Trump vs the rest of the world

The Malta Business Weekly - - FRONT PAGE -

It was Trump vs. the rest one more time at the G7 meet­ing in Que­bec last Fri­day and Satur­day as the Pres­i­dent tweeted from his plane to Sin­ga­pore his with­drawal from the la­bo­ri­ously crafted Charlevoix G7 Sum­mit Com­mu­niqué adopted 90 min­utes ear­lier.

Lack of con­sen­sus on key is­sues such as en­ergy and cli­mate change at last year’s G7 and G20 meet­ings in Taormina and Ham­burg had been ac­com­mo­dated by lan­guage in the fi­nal doc­u­ments set­ting out US dif­fer­ences or by the is­sue of a G19 sup­ported doc­u­ment on en­ergy and cli­mate. The for­mer was also done in Que­bec but then Pres­i­dent Trump could not stom­ach re­marks by the Sum­mit host, Canada’s Prime Min­is­ter Justin Trudeau to his clos­ing press con­fer­ence.

In a se­ries of air­borne tweets af­ter leav­ing the sum­mit half way through day 2, Pres­i­dent Trump slammed "false state­ments at [Mr Trudeau's] news con­fer­ence, and the fact that Canada is charg­ing mas­sive tar­iffs to our US farm­ers, work­ers and com­pa­nies. I have in­structed our US reps not to en­dorse the com­mu­niqué as we look at tar­iffs on au­to­mo­biles flood­ing the US mar­ket!" He also ac­cused Mr Trudeau of be­ing “very dis­hon­est and weak”. Trudeau stated that “Cana­di­ans, we’re po­lite, we’re rea­son­able, but we also will not be pushed around”.

Ger­man Chan­cel­lor Merkel, France’s Pres­i­dent Macron, Euro­pean Com­mis­sion Pres­i­dent Jean-Claude Juncker and Euro­pean Coun­cil Pres­i­dent Don­ald Tusk all con­demned Trump’s con­duct while affirming their de­ter­mi­na­tion to im­ple­ment the Sum­mit Com­mu­niqué’s de­ci­sions.

Brief­ing the House of Com­mons on Mon­day even­ing, UK Prime Min­is­ter Theresa May de­scribed the Sum­mit as “dif­fi­cult, with, at times, some very can­did dis­cus­sions. But the con­clu­sion I draw is that it is only through con­tin- ued di­a­logue that we can find ways to work to­gether to re­solve the chal­lenges we face”.

In fact G7 com­mu­niqués are not legally bind­ing but are nev­er­the­less firm com­mit­ments by the world’s lead­ing in­dus­tri­alised coun­tries for ac­tion in the com­ing year.

The 28-para­graph Com­mu­niqué ad­dresses key global is­sues un­der five head­ings – In­vest­ing in Growth for Every­one, Pre­par­ing for Jobs for the Fu­ture, Ad­vanc­ing Gen­der Equal­ity and Women’s Em­pow­er­ment, Build­ing a more Peace­ful and Se­cure World, Work­ing To­gether on Cli­mate Change and Oceans and Clean En­ergy.

The text is sup­ported by sep­a­rate de­tailed texts on equal eco­nomic growth, in­no­va­tive fi­nanc­ing for devel­op­ment, ar­ti­fi­cial in­tel­li­gence, girls’ ed­u­ca­tion in de­vel­op­ing coun­tries, sex­ual and gen­der-based vi­o­lence, de­fence of democ­racy from for­eign threats and a blue­print for healthy oceans, seas and re­silient coastal com­mu­ni­ties.

With­out Japan and the US, Canada, France, Ger­many, Italy, the United King­dom and the Euro­pean Union also en­dorsed the G7 Oceans Plas­tics Char­ter.

On cli­mate change, para­graph 24 states that "Canada, France, Ger­many, Italy, Japan, the United King­dom and the Euro­pean Union reaf­firm their strong com­mit­ment to im­ple­ment the Paris Agree­ment" – the 2015 UN pact in force since Novem­ber 2016 from which Pres­i­dent Trump an­nounced US with­drawal last June, though this will only be­come ef­fec­tive in Novem­ber 2020. A con­trast­ing US view in par. 26 reads: "The United States will en­deav­our to work closely with other coun­tries to help them ac­cess and use fos­sil fu­els more cleanly and ef­fi­ciently and help de­ploy re­new­able and other clean en­ergy sources. The United States re­it­er­ates its com­mit­ment to ad­vanc­ing sus­tain­able eco­nomic growth and un­der­scores the im­por­tance of con­tin­ued ac­tion to re­duce air and wa­ter pol­lu­tion."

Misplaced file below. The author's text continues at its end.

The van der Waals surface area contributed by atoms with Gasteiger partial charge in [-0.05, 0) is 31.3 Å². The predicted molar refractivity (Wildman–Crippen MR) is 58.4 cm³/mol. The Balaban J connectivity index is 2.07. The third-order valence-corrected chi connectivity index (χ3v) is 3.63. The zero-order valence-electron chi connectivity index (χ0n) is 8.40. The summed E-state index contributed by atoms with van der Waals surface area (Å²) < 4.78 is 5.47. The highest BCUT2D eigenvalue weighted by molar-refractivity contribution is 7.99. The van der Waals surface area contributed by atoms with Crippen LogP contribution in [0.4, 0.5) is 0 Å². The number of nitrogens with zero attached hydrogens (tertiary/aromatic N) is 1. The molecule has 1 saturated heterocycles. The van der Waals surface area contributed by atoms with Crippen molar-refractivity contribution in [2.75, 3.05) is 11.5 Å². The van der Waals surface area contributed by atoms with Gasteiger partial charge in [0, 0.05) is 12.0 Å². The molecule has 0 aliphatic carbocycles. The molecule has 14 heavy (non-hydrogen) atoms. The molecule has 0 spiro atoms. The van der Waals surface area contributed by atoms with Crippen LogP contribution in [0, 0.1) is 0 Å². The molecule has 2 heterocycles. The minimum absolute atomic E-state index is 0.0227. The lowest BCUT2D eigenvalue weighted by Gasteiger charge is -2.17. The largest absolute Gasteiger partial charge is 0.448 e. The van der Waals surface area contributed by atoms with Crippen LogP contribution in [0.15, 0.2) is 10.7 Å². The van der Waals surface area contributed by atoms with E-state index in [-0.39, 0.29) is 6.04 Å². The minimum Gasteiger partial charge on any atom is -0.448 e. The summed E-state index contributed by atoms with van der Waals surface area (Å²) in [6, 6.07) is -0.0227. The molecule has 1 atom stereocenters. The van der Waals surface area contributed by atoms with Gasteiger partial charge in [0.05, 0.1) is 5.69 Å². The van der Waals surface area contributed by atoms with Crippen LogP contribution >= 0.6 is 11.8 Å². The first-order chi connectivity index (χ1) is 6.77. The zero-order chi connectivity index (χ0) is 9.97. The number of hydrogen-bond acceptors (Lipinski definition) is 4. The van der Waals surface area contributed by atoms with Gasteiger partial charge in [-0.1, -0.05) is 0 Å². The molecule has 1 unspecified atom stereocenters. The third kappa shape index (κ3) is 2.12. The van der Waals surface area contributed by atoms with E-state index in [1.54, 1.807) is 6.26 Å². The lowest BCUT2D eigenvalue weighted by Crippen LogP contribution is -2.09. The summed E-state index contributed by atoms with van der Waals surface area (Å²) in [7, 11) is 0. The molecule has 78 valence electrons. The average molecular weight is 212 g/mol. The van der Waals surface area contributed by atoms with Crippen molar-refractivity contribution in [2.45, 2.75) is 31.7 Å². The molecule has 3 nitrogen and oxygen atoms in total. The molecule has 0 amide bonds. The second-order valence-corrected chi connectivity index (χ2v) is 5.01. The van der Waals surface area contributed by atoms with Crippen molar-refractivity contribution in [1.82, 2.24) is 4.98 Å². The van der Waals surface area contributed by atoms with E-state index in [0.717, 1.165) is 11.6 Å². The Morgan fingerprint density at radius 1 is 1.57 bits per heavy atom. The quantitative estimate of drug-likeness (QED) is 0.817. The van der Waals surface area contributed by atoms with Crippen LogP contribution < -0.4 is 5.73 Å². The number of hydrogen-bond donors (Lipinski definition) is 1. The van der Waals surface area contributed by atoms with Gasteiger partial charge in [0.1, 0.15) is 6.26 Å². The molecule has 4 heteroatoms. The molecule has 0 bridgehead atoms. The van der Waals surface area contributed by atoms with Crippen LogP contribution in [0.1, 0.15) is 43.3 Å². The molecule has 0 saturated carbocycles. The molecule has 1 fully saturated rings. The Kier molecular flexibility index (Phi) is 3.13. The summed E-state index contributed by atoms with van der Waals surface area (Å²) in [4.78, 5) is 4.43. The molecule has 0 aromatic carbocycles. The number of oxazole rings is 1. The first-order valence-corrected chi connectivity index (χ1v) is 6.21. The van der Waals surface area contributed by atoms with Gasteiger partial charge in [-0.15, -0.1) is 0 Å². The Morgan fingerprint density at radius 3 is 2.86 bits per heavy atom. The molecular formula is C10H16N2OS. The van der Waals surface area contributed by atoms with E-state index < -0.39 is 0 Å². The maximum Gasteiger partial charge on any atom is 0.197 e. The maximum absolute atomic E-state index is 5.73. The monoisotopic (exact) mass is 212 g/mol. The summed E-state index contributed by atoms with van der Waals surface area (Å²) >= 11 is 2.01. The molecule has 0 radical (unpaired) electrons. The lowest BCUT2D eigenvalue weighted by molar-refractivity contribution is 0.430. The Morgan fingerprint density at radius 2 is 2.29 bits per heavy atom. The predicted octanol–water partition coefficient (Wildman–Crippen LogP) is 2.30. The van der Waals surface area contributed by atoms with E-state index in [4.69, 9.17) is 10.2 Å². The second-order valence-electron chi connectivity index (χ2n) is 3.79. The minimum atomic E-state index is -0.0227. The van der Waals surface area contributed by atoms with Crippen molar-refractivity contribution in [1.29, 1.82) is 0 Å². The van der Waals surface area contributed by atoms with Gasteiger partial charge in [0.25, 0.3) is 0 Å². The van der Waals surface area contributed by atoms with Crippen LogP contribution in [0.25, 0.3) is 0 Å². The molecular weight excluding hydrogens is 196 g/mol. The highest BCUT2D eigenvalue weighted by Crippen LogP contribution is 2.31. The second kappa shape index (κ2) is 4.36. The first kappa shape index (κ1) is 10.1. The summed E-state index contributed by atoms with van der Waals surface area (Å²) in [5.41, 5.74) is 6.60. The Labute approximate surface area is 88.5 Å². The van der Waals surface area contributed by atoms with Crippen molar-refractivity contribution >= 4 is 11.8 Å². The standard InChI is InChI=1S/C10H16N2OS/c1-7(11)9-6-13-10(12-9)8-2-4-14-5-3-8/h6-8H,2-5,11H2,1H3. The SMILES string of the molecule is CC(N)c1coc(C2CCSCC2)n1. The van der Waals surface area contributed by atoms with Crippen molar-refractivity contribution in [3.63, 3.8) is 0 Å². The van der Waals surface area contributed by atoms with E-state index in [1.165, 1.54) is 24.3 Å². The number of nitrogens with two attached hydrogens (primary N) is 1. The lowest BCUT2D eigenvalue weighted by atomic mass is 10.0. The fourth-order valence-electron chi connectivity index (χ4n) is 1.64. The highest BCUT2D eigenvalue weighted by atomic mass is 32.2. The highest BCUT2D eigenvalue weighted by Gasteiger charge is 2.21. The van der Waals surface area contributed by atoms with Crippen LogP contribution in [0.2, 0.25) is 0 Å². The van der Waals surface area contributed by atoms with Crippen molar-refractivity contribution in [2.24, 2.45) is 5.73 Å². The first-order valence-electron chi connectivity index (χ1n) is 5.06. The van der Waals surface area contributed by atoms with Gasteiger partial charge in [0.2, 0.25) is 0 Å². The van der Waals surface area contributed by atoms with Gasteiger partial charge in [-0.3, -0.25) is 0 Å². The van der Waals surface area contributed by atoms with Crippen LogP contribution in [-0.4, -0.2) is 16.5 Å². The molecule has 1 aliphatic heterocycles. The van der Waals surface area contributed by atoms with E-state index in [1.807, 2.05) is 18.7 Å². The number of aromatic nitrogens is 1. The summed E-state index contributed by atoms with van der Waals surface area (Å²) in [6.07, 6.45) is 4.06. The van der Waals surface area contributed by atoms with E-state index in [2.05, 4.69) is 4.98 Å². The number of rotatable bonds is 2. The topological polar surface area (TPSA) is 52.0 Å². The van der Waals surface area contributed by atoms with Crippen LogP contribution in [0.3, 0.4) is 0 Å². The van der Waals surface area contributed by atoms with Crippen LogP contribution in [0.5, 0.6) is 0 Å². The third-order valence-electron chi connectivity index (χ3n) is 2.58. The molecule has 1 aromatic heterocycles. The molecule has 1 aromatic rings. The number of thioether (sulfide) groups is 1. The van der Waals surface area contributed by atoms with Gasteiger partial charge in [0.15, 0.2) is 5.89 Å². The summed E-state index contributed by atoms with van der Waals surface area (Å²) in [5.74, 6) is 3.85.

Much of the con­cern over the G7 fall­out fo­cuses on world trade and what the Trump with­drawal and com­ments mean for the fu­ture of the mul­ti­lat­eral sys­tem he has al­ready de­fied by im­pos­ing tar­iffs on steel and aluminium im­ports from ma­jor trad­ing part­ners in­clud­ing the EU, which will re­act with tar­iffs on a range of US goods as from 1 July. The com­mu­niqué states “we un­der­line the cru­cial role of a rules-based in­ter­na­tional trad­ing sys­tem and con­tinue to fight pro­tec­tion­ism. We com­mit to mod­ernise the WTO (World Trade Or­gan­i­sa­tion) to make it fairer as soon as pos­si­ble. We strive to re­duce tar­iff bar­ri­ers, non-tar­iff bar­ri­ers and sub­si­dies”.

Among many com­men­ta­tors on what this lat­est spat means for in­ter­na­tional re­la­tions, Alden Meyer, direc­tor of strat­egy and pol­icy at the US-based Union of Con­cerned Sci­en­tists said that “the blow Trump dealt at the G7 fun­da­men­tally chal­lenges the ef­fi­cacy of other fo­rums that have served as global guide­posts for years. It is a re­al­iza­tion that this is a very dif­fer­ent pres­i­dent, dif­fer­ent White House and ad­min­is­tra­tion and the usual norms of ne­go­ti­a­tion and diplo­macy re­ally don't ap­ply." The full text of the Sum­mit com­mu­niqué can be found at­fi­cial­doc­u­ments/charlevoix-g7-sum­mit-com­mu­nique/

Newspapers in English

Newspapers from Malta

© PressReader. All rights reserved.